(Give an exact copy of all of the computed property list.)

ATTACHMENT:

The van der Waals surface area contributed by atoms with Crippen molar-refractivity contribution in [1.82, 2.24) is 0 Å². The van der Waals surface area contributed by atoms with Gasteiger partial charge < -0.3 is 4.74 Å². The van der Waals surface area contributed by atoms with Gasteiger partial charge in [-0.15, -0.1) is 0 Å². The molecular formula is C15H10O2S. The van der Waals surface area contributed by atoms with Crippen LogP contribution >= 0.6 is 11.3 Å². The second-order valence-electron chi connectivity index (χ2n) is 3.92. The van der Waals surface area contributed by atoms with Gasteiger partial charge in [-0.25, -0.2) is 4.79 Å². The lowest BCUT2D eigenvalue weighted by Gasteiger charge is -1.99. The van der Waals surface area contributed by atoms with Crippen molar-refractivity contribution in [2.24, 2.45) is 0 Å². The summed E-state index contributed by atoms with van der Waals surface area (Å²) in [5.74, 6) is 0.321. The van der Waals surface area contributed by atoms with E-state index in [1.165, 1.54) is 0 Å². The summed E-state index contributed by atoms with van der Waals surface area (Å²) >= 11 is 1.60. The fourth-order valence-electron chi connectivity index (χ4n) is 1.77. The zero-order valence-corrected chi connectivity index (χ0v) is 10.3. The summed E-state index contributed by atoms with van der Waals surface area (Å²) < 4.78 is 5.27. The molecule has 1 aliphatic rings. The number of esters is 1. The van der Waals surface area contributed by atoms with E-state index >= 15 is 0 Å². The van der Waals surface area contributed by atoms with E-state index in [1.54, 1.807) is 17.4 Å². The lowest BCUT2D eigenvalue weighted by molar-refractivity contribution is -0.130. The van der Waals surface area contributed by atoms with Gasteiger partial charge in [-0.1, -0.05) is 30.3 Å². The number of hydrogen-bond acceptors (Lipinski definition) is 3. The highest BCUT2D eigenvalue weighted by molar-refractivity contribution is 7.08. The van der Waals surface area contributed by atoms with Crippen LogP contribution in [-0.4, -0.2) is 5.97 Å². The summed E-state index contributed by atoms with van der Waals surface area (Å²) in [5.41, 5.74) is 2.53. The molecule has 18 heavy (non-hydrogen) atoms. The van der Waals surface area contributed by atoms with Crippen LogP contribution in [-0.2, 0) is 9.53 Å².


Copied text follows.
The van der Waals surface area contributed by atoms with Crippen molar-refractivity contribution in [1.82, 2.24) is 0 Å². The van der Waals surface area contributed by atoms with Gasteiger partial charge < -0.3 is 4.74 Å². The van der Waals surface area contributed by atoms with Gasteiger partial charge in [-0.15, -0.1) is 0 Å². The molecular formula is C15H10O2S. The van der Waals surface area contributed by atoms with Crippen LogP contribution >= 0.6 is 11.3 Å². The second-order valence-electron chi connectivity index (χ2n) is 3.92. The van der Waals surface area contributed by atoms with Gasteiger partial charge in [-0.25, -0.2) is 4.79 Å². The lowest BCUT2D eigenvalue weighted by Gasteiger charge is -1.99. The van der Waals surface area contributed by atoms with Crippen molar-refractivity contribution in [2.24, 2.45) is 0 Å². The summed E-state index contributed by atoms with van der Waals surface area (Å²) in [5.74, 6) is 0.321. The van der Waals surface area contributed by atoms with E-state index in [1.165, 1.54) is 0 Å². The summed E-state index contributed by atoms with van der Waals surface area (Å²) >= 11 is 1.60. The fourth-order valence-electron chi connectivity index (χ4n) is 1.77. The zero-order valence-corrected chi connectivity index (χ0v) is 10.3. The summed E-state index contributed by atoms with van der Waals surface area (Å²) < 4.78 is 5.27. The molecule has 1 aliphatic rings. The number of esters is 1. The van der Waals surface area contributed by atoms with E-state index >= 15 is 0 Å². The van der Waals surface area contributed by atoms with E-state index in [1.54, 1.807) is 17.4 Å². The lowest BCUT2D eigenvalue weighted by molar-refractivity contribution is -0.130. The van der Waals surface area contributed by atoms with Gasteiger partial charge in [-0.1, -0.05) is 30.3 Å². The number of hydrogen-bond acceptors (Lipinski definition) is 3. The highest BCUT2D eigenvalue weighted by molar-refractivity contribution is 7.08. The van der Waals surface area contributed by atoms with Crippen LogP contribution in [-0.4, -0.2) is 5.97 Å². The summed E-state index contributed by atoms with van der Waals surface area (Å²) in [5.41, 5.74) is 2.53. The molecule has 18 heavy (non-hydrogen) atoms. The van der Waals surface area contributed by atoms with Crippen LogP contribution in [-0.2, 0) is 9.53 Å².